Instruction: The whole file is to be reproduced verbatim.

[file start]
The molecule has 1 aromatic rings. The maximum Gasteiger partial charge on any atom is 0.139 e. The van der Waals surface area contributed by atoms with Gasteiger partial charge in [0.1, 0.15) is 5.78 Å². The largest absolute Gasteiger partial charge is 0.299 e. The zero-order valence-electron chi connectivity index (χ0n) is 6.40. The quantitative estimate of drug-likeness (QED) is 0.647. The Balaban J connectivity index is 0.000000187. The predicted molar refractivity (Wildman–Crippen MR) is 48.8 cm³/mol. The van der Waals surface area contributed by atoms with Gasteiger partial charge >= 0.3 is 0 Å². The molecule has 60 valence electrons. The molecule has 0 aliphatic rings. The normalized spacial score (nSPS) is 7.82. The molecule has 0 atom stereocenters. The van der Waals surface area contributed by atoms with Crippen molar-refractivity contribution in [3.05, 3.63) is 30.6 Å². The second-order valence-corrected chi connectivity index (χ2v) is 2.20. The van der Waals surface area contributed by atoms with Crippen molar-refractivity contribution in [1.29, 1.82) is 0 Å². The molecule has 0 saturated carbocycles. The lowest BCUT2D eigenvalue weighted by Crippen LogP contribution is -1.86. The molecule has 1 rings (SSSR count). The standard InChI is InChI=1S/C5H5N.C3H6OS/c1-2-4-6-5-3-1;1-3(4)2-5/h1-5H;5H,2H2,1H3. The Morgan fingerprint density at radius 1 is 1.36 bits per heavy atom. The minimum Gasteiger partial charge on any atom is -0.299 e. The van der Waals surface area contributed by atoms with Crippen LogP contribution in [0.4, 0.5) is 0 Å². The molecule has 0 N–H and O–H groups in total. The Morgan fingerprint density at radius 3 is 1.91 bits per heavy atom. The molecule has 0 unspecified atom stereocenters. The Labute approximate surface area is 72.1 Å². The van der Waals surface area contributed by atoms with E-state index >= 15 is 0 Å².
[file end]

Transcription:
The molecule has 1 aromatic rings. The maximum Gasteiger partial charge on any atom is 0.139 e. The van der Waals surface area contributed by atoms with Gasteiger partial charge in [0.1, 0.15) is 5.78 Å². The largest absolute Gasteiger partial charge is 0.299 e. The zero-order valence-electron chi connectivity index (χ0n) is 6.40. The quantitative estimate of drug-likeness (QED) is 0.647. The Balaban J connectivity index is 0.000000187. The predicted molar refractivity (Wildman–Crippen MR) is 48.8 cm³/mol. The van der Waals surface area contributed by atoms with Gasteiger partial charge >= 0.3 is 0 Å². The molecule has 60 valence electrons. The molecule has 0 aliphatic rings. The normalized spacial score (nSPS) is 7.82. The molecule has 0 atom stereocenters. The van der Waals surface area contributed by atoms with Crippen molar-refractivity contribution in [3.05, 3.63) is 30.6 Å². The second-order valence-corrected chi connectivity index (χ2v) is 2.20. The van der Waals surface area contributed by atoms with Crippen molar-refractivity contribution in [1.29, 1.82) is 0 Å². The molecule has 0 saturated carbocycles. The lowest BCUT2D eigenvalue weighted by Crippen LogP contribution is -1.86. The molecule has 1 rings (SSSR count). The standard InChI is InChI=1S/C5H5N.C3H6OS/c1-2-4-6-5-3-1;1-3(4)2-5/h1-5H;5H,2H2,1H3. The Morgan fingerprint density at radius 1 is 1.36 bits per heavy atom. The minimum Gasteiger partial charge on any atom is -0.299 e. The van der Waals surface area contributed by atoms with Crippen LogP contribution in [0.4, 0.5) is 0 Å². The molecule has 0 N–H and O–H groups in total. The Morgan fingerprint density at radius 3 is 1.91 bits per heavy atom. The molecule has 0 unspecified atom stereocenters. The Labute approximate surface area is 72.1 Å². The van der Waals surface area contributed by atoms with E-state index >= 15 is 0 Å².